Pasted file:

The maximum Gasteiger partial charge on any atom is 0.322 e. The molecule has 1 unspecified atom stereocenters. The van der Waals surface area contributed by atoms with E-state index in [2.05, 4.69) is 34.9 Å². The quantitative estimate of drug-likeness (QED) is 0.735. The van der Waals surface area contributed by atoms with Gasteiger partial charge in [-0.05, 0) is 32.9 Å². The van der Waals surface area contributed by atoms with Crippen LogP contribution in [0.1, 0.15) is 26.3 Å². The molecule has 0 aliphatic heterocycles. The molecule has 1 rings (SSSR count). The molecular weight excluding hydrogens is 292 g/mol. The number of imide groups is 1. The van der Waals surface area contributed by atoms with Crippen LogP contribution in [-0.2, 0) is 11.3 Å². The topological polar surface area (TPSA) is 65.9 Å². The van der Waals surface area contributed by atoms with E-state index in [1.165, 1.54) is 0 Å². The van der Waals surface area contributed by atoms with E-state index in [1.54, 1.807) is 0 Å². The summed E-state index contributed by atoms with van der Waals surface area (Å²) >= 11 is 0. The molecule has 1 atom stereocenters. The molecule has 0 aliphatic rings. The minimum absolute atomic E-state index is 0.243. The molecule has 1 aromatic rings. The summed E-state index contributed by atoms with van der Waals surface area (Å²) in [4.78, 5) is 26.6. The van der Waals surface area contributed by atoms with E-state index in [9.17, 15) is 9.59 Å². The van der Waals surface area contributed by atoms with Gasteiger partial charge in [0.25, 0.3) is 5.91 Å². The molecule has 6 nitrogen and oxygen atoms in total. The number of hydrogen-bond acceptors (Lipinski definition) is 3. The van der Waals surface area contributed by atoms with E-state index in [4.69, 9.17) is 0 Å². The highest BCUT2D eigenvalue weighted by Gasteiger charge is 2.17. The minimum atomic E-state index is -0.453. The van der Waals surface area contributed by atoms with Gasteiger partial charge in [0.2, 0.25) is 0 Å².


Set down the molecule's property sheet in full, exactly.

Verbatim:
The maximum Gasteiger partial charge on any atom is 0.322 e. The molecule has 1 unspecified atom stereocenters. The van der Waals surface area contributed by atoms with E-state index in [2.05, 4.69) is 34.9 Å². The quantitative estimate of drug-likeness (QED) is 0.735. The van der Waals surface area contributed by atoms with Gasteiger partial charge in [-0.05, 0) is 32.9 Å². The van der Waals surface area contributed by atoms with Crippen LogP contribution in [0.1, 0.15) is 26.3 Å². The molecule has 0 aliphatic heterocycles. The molecule has 1 rings (SSSR count). The molecular weight excluding hydrogens is 292 g/mol. The number of imide groups is 1. The van der Waals surface area contributed by atoms with Crippen LogP contribution in [-0.2, 0) is 11.3 Å². The topological polar surface area (TPSA) is 65.9 Å². The van der Waals surface area contributed by atoms with E-state index in [1.165, 1.54) is 0 Å². The van der Waals surface area contributed by atoms with E-state index in [1.54, 1.807) is 0 Å². The summed E-state index contributed by atoms with van der Waals surface area (Å²) >= 11 is 0. The molecule has 1 atom stereocenters. The molecule has 0 aliphatic rings. The minimum absolute atomic E-state index is 0.243. The molecule has 1 aromatic rings. The summed E-state index contributed by atoms with van der Waals surface area (Å²) in [4.78, 5) is 26.6. The van der Waals surface area contributed by atoms with E-state index in [9.17, 15) is 9.59 Å². The van der Waals surface area contributed by atoms with Gasteiger partial charge in [0.25, 0.3) is 5.91 Å². The molecule has 6 nitrogen and oxygen atoms in total. The number of hydrogen-bond acceptors (Lipinski definition) is 3. The van der Waals surface area contributed by atoms with E-state index in [4.69, 9.17) is 0 Å². The highest BCUT2D eigenvalue weighted by Gasteiger charge is 2.17. The minimum atomic E-state index is -0.453. The van der Waals surface area contributed by atoms with Gasteiger partial charge in [0.2, 0.25) is 0 Å².